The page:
The new Sigourney Weaver series is a refreshing change from recent shows that portray women as incompetent or hysterical.
"What is it like launching your career by stepping on the throat of someone else's marriage?" Elaine Barrish (Sigourney Weaver), the former First Lady, now the Secretary of State, asks columnist Susan Berg (Carla Gugino), when the two women meet for tea in an early scene of USA Network's Political Animals. Later she adds, "No Pulitzers to speak of since, though." It would be a sharp jab in any circumstances, but the scene's particularly delicious because it's a kind of alternate history. Political Animals has no intention of disguising that Elaine is a stand-in for Hillary Clinton, and Susan represents Maureen Dowd, the New York Times columnist who made her name covering Bill Clinton's infidelities. Watching them throw barbs at each other—and eventually work toward a collaborative detente—is a satisfying, sudsy thought experiment about the interaction of power and emotion in Washington.
Political Animals is the rare show that genuinely seems to love powerful women, letting them look good and sound smart, and giving their lives complexity and texture without any need to humiliate them to make them more relatable. The pleasure Political Animals takes in letting its actresses go at each other on big issues is particularly remarkable when contrasted with two recently debuted HBO shows that have premiered in recent months: The Newsroom, which turns women into ditzy functionaries for powerful men, and Veep, a brittle office comedy that just happens to be set among a highly dysfunctional Vice Presidential staff.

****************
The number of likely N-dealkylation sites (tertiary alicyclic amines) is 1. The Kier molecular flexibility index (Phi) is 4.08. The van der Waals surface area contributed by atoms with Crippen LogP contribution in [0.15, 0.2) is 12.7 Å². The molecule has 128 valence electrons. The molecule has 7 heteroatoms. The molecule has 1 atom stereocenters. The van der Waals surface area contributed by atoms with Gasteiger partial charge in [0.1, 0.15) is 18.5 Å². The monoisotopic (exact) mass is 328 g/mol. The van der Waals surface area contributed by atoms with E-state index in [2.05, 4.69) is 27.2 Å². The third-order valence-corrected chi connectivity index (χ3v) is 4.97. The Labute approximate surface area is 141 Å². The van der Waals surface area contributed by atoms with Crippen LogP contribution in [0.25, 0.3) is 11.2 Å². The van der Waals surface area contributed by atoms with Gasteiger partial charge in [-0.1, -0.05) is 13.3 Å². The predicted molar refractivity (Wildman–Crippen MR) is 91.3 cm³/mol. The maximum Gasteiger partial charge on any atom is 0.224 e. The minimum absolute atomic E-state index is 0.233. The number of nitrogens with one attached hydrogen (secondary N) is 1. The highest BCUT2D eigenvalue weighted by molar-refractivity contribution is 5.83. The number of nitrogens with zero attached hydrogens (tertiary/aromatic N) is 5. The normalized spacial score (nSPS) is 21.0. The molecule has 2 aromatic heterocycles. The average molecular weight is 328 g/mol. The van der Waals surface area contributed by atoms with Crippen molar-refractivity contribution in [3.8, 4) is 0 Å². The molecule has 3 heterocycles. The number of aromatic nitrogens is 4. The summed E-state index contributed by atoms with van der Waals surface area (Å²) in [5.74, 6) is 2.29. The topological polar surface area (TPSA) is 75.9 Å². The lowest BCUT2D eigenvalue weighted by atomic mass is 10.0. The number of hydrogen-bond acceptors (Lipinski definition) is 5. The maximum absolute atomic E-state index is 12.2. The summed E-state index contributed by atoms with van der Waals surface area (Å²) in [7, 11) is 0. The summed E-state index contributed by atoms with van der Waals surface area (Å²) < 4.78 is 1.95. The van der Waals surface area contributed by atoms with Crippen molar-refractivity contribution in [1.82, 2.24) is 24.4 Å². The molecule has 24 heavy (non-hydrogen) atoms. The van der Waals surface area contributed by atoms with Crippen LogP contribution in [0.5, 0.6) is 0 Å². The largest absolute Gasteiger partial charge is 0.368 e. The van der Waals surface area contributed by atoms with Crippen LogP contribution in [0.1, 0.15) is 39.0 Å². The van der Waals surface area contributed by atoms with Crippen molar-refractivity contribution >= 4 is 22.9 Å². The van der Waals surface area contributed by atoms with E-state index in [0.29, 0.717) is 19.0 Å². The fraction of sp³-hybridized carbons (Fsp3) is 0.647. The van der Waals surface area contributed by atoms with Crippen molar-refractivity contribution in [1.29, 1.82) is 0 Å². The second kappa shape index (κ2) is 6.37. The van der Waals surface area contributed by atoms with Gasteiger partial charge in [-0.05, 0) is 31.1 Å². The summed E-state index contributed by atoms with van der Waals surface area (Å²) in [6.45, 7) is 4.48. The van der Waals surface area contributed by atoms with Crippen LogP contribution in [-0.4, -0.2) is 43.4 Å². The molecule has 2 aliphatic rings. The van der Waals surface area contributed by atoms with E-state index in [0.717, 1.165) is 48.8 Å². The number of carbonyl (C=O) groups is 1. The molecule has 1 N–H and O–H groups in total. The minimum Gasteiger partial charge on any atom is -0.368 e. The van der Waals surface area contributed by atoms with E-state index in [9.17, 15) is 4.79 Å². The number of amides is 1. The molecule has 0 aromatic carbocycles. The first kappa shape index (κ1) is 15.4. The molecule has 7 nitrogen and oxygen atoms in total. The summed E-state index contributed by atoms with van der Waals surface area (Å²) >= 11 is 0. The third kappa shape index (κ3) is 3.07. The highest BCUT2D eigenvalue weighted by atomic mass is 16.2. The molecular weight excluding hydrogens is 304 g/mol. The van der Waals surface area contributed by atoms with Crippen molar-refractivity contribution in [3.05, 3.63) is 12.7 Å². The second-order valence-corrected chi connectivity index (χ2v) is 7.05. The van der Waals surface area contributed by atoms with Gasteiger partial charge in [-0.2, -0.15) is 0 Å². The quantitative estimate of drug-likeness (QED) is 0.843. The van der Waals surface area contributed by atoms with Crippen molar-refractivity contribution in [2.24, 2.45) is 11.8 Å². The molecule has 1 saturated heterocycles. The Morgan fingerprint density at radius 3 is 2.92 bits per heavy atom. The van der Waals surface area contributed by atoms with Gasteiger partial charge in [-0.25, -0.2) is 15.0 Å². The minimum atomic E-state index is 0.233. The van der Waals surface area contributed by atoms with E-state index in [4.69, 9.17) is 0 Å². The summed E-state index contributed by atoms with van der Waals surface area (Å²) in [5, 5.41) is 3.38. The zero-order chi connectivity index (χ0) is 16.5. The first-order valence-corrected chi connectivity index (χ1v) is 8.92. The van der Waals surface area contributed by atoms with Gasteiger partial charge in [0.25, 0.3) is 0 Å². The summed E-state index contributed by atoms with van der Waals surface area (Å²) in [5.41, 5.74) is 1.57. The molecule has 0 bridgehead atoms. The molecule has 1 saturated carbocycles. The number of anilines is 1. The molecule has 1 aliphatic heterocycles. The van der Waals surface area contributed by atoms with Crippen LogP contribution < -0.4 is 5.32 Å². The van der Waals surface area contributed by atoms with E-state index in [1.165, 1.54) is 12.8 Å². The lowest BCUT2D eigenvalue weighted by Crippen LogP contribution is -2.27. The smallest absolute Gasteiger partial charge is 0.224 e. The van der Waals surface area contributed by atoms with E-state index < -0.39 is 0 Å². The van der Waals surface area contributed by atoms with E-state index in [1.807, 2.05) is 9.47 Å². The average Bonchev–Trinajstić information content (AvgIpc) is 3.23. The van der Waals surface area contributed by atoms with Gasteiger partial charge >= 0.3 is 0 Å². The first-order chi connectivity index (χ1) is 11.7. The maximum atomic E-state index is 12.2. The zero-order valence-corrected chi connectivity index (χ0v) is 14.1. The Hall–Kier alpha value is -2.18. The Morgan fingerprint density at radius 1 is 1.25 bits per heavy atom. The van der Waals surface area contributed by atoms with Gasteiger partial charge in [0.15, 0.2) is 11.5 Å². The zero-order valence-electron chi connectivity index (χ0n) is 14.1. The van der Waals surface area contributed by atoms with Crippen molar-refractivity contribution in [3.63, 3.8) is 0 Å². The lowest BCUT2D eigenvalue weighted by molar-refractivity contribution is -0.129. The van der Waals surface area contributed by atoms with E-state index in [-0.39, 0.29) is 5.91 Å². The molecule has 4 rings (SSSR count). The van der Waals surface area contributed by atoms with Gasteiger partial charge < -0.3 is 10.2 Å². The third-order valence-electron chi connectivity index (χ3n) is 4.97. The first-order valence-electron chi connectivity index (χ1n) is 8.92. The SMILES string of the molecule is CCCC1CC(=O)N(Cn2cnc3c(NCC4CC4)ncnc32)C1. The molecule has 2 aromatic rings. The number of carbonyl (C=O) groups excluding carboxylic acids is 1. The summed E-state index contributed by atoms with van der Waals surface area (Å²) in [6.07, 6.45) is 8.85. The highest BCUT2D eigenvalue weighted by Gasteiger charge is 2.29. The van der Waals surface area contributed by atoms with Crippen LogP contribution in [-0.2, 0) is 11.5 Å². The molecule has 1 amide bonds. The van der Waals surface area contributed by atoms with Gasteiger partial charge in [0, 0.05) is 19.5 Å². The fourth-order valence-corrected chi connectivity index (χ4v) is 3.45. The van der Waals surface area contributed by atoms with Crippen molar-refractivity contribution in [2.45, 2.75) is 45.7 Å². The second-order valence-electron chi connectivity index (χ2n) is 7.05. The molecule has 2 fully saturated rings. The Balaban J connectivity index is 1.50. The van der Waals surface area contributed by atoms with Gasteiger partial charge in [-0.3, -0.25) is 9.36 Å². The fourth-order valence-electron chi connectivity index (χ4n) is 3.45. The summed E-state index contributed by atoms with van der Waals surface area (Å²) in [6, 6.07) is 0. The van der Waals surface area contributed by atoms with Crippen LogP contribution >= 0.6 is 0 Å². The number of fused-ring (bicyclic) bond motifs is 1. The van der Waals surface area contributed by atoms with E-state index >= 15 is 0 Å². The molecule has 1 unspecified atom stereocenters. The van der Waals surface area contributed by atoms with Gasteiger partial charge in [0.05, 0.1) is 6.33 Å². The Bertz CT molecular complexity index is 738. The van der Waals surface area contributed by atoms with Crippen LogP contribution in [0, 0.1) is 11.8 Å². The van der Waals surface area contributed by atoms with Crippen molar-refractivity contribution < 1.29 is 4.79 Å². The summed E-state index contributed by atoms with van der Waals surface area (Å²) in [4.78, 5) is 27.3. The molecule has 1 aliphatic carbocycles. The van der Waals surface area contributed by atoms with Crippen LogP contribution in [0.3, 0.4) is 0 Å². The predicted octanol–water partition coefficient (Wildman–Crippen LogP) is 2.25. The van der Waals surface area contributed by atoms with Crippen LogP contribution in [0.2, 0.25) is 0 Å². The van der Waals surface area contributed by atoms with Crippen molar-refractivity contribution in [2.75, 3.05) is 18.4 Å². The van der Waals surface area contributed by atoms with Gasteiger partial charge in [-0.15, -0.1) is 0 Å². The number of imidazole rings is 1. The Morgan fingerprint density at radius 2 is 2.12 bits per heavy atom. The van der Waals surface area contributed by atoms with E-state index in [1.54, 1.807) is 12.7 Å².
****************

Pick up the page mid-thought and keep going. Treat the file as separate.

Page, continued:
Political Animals's Elaine is brilliant and competent, and one of the pleasures of the show comes from seeing her as a version of Hillary Clinton who is tougher on her Bill (here called Bud, and played with a thick coat of oil by Ciaran Hinds) than in real life. "I know, given your epic levels of narcissism, that it's impossible for you to fathom this loss has nothing to do with you, but imagine for a moment that it doesn't," Elaine tells the husband she's about to kick to the curb in the pilot episode, after she concedes her run for the presidency. "The country loves you, Bud. They will always love you. It's me they have mixed feelings about."
Greg Berlanti, who created the series, gives Weaver lots of juicy lines with which to zing the powerful, entitled men who make her life more difficult—it's a terrific fantasy of having exactly the right words precisely in the moment that you need them. After Victor, the Russian ambassador, cops a feel while she's giving a speech, Elaine remains composed. But in the hallway afterwards, she confronts him. "Did you enjoy the ass-grab, Victor? Good, because the next time you touch me, I'm going to rip off your tiny shriveled balls and serve them to you in a cold borscht soup," she tells him, before switching into Russian to inform him "I will fuck your shit up. Do you hear me?" She's not just tough, she's hot, too—a friend of her sons asks for a picture of Elaine "in one of those badass Chanel suits," and the Turkish ambassador maneuvers Elaine into accepting a date with him.
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By contrast Selina Meyer, the vice president in Veep, is a disaster: Michael Scott in more expensive shoes and a bigger office. She doesn't clash with powerful men: She's barely in the room with any of them, yearning after a call from the president that never comes, childishly excited when she gets a short chance to stand in for him, getting groped by a prominent dead Senator. The joke is supposed to be Selina and Washington's collective dysfunctionality, but even in Washington, it's hard to believe people this silly would rise this far.